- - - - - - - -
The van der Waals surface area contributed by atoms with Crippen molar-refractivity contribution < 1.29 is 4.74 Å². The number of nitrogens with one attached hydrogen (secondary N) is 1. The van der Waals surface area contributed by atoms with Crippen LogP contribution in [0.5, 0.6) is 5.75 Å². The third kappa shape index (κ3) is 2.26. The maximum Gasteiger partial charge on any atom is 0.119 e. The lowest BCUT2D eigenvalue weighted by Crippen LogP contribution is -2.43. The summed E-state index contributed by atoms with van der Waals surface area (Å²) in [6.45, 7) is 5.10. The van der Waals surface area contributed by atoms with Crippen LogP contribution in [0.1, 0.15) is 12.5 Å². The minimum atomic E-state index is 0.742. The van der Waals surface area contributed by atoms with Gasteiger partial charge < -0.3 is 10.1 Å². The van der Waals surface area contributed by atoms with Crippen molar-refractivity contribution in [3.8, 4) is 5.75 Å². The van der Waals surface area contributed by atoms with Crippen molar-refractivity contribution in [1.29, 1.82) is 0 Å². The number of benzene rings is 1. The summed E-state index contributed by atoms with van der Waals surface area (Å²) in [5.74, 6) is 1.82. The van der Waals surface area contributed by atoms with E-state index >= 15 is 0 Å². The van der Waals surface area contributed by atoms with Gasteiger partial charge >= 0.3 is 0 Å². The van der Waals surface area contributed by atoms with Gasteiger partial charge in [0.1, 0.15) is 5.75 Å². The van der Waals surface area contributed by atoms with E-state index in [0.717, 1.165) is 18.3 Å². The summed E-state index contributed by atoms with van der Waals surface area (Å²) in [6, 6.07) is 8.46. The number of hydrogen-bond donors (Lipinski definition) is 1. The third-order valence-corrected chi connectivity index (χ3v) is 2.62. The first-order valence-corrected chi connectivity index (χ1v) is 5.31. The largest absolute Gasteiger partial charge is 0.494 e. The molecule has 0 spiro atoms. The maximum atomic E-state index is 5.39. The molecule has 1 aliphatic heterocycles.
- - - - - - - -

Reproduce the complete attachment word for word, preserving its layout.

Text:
The van der Waals surface area contributed by atoms with Crippen molar-refractivity contribution < 1.29 is 4.74 Å². The number of nitrogens with one attached hydrogen (secondary N) is 1. The van der Waals surface area contributed by atoms with Crippen LogP contribution in [0.5, 0.6) is 5.75 Å². The third kappa shape index (κ3) is 2.26. The maximum Gasteiger partial charge on any atom is 0.119 e. The lowest BCUT2D eigenvalue weighted by Crippen LogP contribution is -2.43. The summed E-state index contributed by atoms with van der Waals surface area (Å²) in [6.45, 7) is 5.10. The van der Waals surface area contributed by atoms with Crippen LogP contribution in [0.1, 0.15) is 12.5 Å². The minimum atomic E-state index is 0.742. The van der Waals surface area contributed by atoms with Gasteiger partial charge < -0.3 is 10.1 Å². The van der Waals surface area contributed by atoms with Crippen molar-refractivity contribution in [3.8, 4) is 5.75 Å². The van der Waals surface area contributed by atoms with Crippen molar-refractivity contribution in [1.29, 1.82) is 0 Å². The number of benzene rings is 1. The summed E-state index contributed by atoms with van der Waals surface area (Å²) in [5.74, 6) is 1.82. The van der Waals surface area contributed by atoms with E-state index >= 15 is 0 Å². The van der Waals surface area contributed by atoms with Gasteiger partial charge >= 0.3 is 0 Å². The van der Waals surface area contributed by atoms with Gasteiger partial charge in [0.1, 0.15) is 5.75 Å². The van der Waals surface area contributed by atoms with E-state index in [0.717, 1.165) is 18.3 Å². The summed E-state index contributed by atoms with van der Waals surface area (Å²) in [6, 6.07) is 8.46. The number of hydrogen-bond donors (Lipinski definition) is 1. The third-order valence-corrected chi connectivity index (χ3v) is 2.62. The first-order valence-corrected chi connectivity index (χ1v) is 5.31. The largest absolute Gasteiger partial charge is 0.494 e. The molecule has 0 spiro atoms. The maximum atomic E-state index is 5.39. The molecule has 1 aliphatic heterocycles.